Before going on pilgrimage to the Holy Land, I eagerly anticipated walking where Our Lord walked, seeing what He saw and thus somehow experiencing what He experienced. So it was a shock and somewhat of a letdown to find many holy sights covered by Churches, like the place where Our Lord sweated blood and the site of the Crucifixion.
But when it came to Our Lady, it didn’t matter as much that some of the sacred places had likewise been turned “outside in”.
Nazareth’s Church of the Incarnation has a newer basilica built right over an older church. The one below seemed like a great cavern to me, with nothing significant to catch the eye except the cave-like structure to which you must descend. Latin words mark a simple altar: “Verbum Caro Hic Factum Est” (“Here the Word became Flesh”). The starkness refreshed the heart. After all, what sort of adornment could do justice to the exact spot where the Creator of the Universe emptied himself of his Godly glory in order to enter time, and put himself at our disposition?
Some iron bars separate you from that ascetic altar, but somehow it’s fitting that the place of the Incarnation is inaccessible to us physically, yet close enough to be contemplated.
Once again, in the case of the Visitation of Mary, there’s a Church marking the site of the home of Zacharias and Elizabeth. There my bioethicist antennas went up when we were told that Mary might have arrived to Elizabeth’s home less than two weeks after the Angel Gabriel’s announcement to Mary.
Here in the States, the legal definition of pregnancy is when the embryo nests in the uterus, which takes about two weeks. A woman is therefore not legally pregnant for the first two weeks after conception. This is a victory for the prochoice movement because it means that hormonal birth control does not have to be labeled as an abortifacient (a drug causing an abortion) even though one way it works is by thinning the lining of the uterus, which makes it difficult for the embryo to nest there. Since stopping implantation “keeps a pregnancy from happening”, according to legal jargon, therefore the effect of hormonal birth control on the uterus does not cause an abortion. However, our Catholic faith teaches us that a human being exists from the moment of conception, which happens around two weeks before implantation.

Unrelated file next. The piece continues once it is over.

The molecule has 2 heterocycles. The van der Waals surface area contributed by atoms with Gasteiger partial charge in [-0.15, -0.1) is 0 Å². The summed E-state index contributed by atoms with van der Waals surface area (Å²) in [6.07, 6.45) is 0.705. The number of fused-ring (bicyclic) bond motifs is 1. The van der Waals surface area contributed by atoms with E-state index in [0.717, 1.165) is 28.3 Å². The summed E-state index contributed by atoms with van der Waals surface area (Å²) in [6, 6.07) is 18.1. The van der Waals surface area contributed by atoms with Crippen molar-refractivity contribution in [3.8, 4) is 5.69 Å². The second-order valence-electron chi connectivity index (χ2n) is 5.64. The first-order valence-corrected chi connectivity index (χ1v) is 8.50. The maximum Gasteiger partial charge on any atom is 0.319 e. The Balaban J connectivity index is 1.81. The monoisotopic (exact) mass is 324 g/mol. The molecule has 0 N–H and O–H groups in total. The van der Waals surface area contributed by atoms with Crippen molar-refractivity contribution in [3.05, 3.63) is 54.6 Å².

How does this relate to the actual site of the Visitation? It means Saint John might have been leaping in his mother’s womb at the presence of Jesus in Mary, who wouldn’t have even been acknowledged as pregnant by our legal system. There’s a heavy irony there.
Perhaps these thoughts don’t seem appropriate for someone on pilgrimage in the Holy Land. But Jesus refers to himself as “the Way, the Truth and the Life”. The Biblical passage of the Visitation was already such a prolife moment for me and now is even more so after discovering how quickly the pregnant Mary could have arrived there, carrying Life Himself. Besides Mary, the first human being to acknowledge (by a leap of joy) the recently conceived presence of the Son of God was an unborn child.
Another significant enclosed spot of Our Lady is the Tomb of Mary, which is near to the Garden of Gethsemane. Upon entering, you must descend an age-old, dimly lit stairway. At the bottom there’s a little building inside the Church that marks the tomb where Mary’s body lay.
This is interesting for us Roman Catholics because we’ve been raised on the tradition that favors the view that Mary didn’t actually die. The Catechism of the Catholic Church puts it like this: “when the course of her earthly life was finished, she was taken up body and soul into heavenly glory…” (#966) The wording leaves room for the possibility that Our Lady only fell into a deep sleep before being taken up into heaven.
Our pilgrimage guide, John Leyendecker, who belongs to the Ruthenian Byzantine Catholic Church, informed us that the Byzantine Catholics affirm that Our Lady did die because she desired to be in conformity with her son who died. John observed that the existence of Mary’s tomb is evidence for their point of view.
John went on to tell us that the Proto-Evangelium of James tells the story of how Mary passed away during the precise period that all of the Apostles were gathered together: during the Council of Jerusalem (cf. Acts 15). But Thomas showed up late and asked to see her. When they opened the tomb for him and witnessed that her body was gone, an angel appeared to them asking: “Why do you seek the living among the dead?” Now we know the Proto-Evangelium of James is not one of the books of the Bible, but isn’t it interesting to learn of this ancient account?
Personally, I don’t feel the need to take a stand one way or the other. In any case, both sides seek to give honor to our Mother Mary.
At some point near the end of our pilgrimage, it suddenly struck me that we had visited almost all of the sites corresponding to the mysteries of the rosary, including the three mentioned above. It is Mary then, who takes me back to those sacred places of her Son during my daily recitation of the rosary.
This article was written by Joan Kingsland, Consecrated Woman of Regnum Christi.